Most of the public hospital doctors in Harare and Bulawayo who had been on strike for up to 10 weeks until the resolution of the labor dispute on Monday have gone back to work, according to sources among the doctors and in the health care system.
Most of the 350 doctors involved in the strike were back in wards. But some Harare Hospital residents said they were holding out because they did not like the settlement terms agreed by doctor representatives and the Health Services Board.
More than 90 residents at Harare Hospital received dismissal letters during the strike. Although Health Minister David Parirenyatwa declared those letters null and void, the hospital was requiring some doctors to sign forms in order to resume work.
Hospital Doctors Association President Kudakwashe Nyamutukwa told reporter Carole Gombakomba of VOA's Studio 7 for Zimbabwe that all the doctors are dissatisfied with the terms, but some agreed to go back to work while their grievances are examined.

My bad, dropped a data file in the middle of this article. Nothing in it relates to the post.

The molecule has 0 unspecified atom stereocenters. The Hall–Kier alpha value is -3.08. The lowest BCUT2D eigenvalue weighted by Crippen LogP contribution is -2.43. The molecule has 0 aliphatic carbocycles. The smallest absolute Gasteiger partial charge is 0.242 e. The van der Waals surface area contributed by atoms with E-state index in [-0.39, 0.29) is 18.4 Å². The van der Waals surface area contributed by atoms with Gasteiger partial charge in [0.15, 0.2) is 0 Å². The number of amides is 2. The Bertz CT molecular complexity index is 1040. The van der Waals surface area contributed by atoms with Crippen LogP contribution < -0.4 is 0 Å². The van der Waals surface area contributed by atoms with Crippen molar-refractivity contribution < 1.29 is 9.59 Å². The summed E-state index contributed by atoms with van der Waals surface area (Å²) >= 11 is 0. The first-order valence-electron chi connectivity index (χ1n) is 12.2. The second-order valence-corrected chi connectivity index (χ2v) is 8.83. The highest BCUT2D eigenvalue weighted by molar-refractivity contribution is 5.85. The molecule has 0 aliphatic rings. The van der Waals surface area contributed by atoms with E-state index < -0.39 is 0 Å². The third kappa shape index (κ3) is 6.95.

The Health Services Board has not disclosed the raise the doctors received, indicating that an official review continues. But the board said the increases granted the doctors were in line with those given to civil servants in a deal reached last week.
Doctors said they were expecting salaries ranging from Z$1.9 million to Z$2.2 million (US$250-$300) a month. The Health Services Board said it was also extending the doctors each a Z$30 million (US$4,000) loan to purchase a motor vehicle.
Junior resident Derek Mangoya of United Bulawayo Hospitals told reporter Carole Gombakomba about the process of returning to normal hospital operations.